Sept 21: Matt BAYLEY: Towards a Distributed Web Crawling and Indexing Infrastructure that Facilitates Diverse Collection and Curation.
    Brief introduction of topic.
    Michael BUCKLAND: Information Access: Scope and Limitations.
    What are the limits to discovery and access in a digital context? Text printed on paper was the dominant medium for some 500 years and a wide range of techniques were evolved to support description, discovery, and forensic analysis for authenticity, provenance, etc., mostly under the term "bibliography". But the dominance of printing (and indeed of writing) has receded with the rise of new media and new publication forms which urgently need comparable attention. After a brief historical account of concepts, terminology, and anomalous claims by Suzanne Briet, Donald McKenzie, and Karl Popper, I will address the limits of information access. How far are the limits a matter of custom, how far a matter of economics, and, more interesting, where are the inherent limits (i.e. what in principle can information systems not do and why) regardless of medium? This extends last semester's discussion which is available at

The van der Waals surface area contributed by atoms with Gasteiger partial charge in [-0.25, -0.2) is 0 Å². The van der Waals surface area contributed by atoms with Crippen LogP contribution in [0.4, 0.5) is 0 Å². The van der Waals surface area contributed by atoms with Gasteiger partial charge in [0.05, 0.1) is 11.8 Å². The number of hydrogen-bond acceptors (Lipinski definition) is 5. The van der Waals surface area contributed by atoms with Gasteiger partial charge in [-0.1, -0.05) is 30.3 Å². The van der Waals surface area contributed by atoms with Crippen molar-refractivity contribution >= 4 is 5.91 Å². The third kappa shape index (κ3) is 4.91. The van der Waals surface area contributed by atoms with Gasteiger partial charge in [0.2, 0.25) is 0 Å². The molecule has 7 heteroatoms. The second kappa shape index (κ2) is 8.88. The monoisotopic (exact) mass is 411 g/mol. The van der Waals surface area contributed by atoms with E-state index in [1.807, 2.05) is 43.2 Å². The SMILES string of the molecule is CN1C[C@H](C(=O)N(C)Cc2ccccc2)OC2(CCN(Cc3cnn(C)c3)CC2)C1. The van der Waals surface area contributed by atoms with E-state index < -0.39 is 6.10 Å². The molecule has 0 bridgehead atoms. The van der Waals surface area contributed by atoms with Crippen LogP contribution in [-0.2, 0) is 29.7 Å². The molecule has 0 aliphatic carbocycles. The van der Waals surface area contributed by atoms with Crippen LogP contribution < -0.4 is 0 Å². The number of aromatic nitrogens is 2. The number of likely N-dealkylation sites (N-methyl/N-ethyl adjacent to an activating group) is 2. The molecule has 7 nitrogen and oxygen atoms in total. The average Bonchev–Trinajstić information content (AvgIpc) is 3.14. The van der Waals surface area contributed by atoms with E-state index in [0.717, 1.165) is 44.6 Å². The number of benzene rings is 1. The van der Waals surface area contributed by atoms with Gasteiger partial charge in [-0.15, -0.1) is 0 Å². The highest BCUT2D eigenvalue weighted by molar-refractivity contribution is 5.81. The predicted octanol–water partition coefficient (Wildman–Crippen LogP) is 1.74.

Sept 28: Marcia BATES: Designing Search Interfaces for our Inner Hunter-Gatherer: Getting Serious about Browsing.
    Seeking information and interacting with it is fundamental to the life of all animals on earth. Human beings are master information seekers, but our most native and natural ways of doing it can best be seen in neolithic times, before even writing was invented. These early hunter-gatherer behaviors still drive our most familiar and instinctive information seeking. What can we learn from these early patterns? In modern information system design, how can we make it easy to follow those instincts, while also enabling searchers to negotiate dense and complex text-rich resources?
    Marcia J. Bates is Professor Emerita in the UCLA Department of Information Studies. A Fellow of the American Association for the Advancement of Science, she is a leading authority on information search, human-centered design of information systems, and information practices. She was Editor-in-Chief of the 7-volume Encyclopedia of Library and Information Sciences, 3rd ed., and has received awards for research and leadership. She has been active as a technical consultant to numerous organizations. She is a graduate of Pomona College (B.A.) and of this School (M.L.S., Ph.D.). She served in the Peace Corps in Thailand. More at

Oct 5: Zachary BLEEMER: The University of California ClioMetric History Project.